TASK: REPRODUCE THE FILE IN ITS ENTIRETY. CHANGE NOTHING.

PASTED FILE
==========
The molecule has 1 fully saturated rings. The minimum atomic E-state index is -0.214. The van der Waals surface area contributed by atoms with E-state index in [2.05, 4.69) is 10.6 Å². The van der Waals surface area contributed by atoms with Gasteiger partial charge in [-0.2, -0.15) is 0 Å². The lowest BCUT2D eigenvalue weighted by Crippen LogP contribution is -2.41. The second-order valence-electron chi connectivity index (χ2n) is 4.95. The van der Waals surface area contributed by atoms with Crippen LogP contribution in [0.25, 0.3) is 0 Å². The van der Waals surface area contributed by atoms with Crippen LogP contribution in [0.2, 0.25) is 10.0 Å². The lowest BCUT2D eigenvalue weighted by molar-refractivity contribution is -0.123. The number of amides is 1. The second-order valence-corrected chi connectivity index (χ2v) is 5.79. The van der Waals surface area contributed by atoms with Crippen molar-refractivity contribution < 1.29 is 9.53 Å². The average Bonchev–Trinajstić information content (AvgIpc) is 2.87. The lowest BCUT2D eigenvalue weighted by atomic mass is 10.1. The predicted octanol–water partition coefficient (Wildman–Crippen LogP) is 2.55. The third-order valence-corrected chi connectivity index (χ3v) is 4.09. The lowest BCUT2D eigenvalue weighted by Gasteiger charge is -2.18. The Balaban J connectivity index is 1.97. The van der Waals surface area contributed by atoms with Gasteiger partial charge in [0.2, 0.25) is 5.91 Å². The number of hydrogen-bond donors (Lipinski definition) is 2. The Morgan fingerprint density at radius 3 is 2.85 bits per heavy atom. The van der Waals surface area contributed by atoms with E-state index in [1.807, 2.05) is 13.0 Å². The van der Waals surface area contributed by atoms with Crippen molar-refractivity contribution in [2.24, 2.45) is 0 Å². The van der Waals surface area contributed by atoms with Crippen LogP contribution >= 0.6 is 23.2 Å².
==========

The molecule has 1 fully saturated rings. The minimum atomic E-state index is -0.214. The van der Waals surface area contributed by atoms with E-state index in [2.05, 4.69) is 10.6 Å². The van der Waals surface area contributed by atoms with Gasteiger partial charge in [-0.2, -0.15) is 0 Å². The lowest BCUT2D eigenvalue weighted by Crippen LogP contribution is -2.41. The second-order valence-electron chi connectivity index (χ2n) is 4.95. The van der Waals surface area contributed by atoms with Crippen LogP contribution in [0.25, 0.3) is 0 Å². The van der Waals surface area contributed by atoms with Crippen LogP contribution in [0.2, 0.25) is 10.0 Å². The lowest BCUT2D eigenvalue weighted by molar-refractivity contribution is -0.123. The number of amides is 1. The second-order valence-corrected chi connectivity index (χ2v) is 5.79. The van der Waals surface area contributed by atoms with Crippen molar-refractivity contribution < 1.29 is 9.53 Å². The average Bonchev–Trinajstić information content (AvgIpc) is 2.87. The lowest BCUT2D eigenvalue weighted by atomic mass is 10.1. The predicted octanol–water partition coefficient (Wildman–Crippen LogP) is 2.55. The third-order valence-corrected chi connectivity index (χ3v) is 4.09. The lowest BCUT2D eigenvalue weighted by Gasteiger charge is -2.18. The Balaban J connectivity index is 1.97. The van der Waals surface area contributed by atoms with Gasteiger partial charge in [0.2, 0.25) is 5.91 Å². The number of hydrogen-bond donors (Lipinski definition) is 2. The Morgan fingerprint density at radius 3 is 2.85 bits per heavy atom. The van der Waals surface area contributed by atoms with E-state index in [1.807, 2.05) is 13.0 Å². The van der Waals surface area contributed by atoms with Crippen molar-refractivity contribution in [2.24, 2.45) is 0 Å². The van der Waals surface area contributed by atoms with Crippen LogP contribution >= 0.6 is 23.2 Å².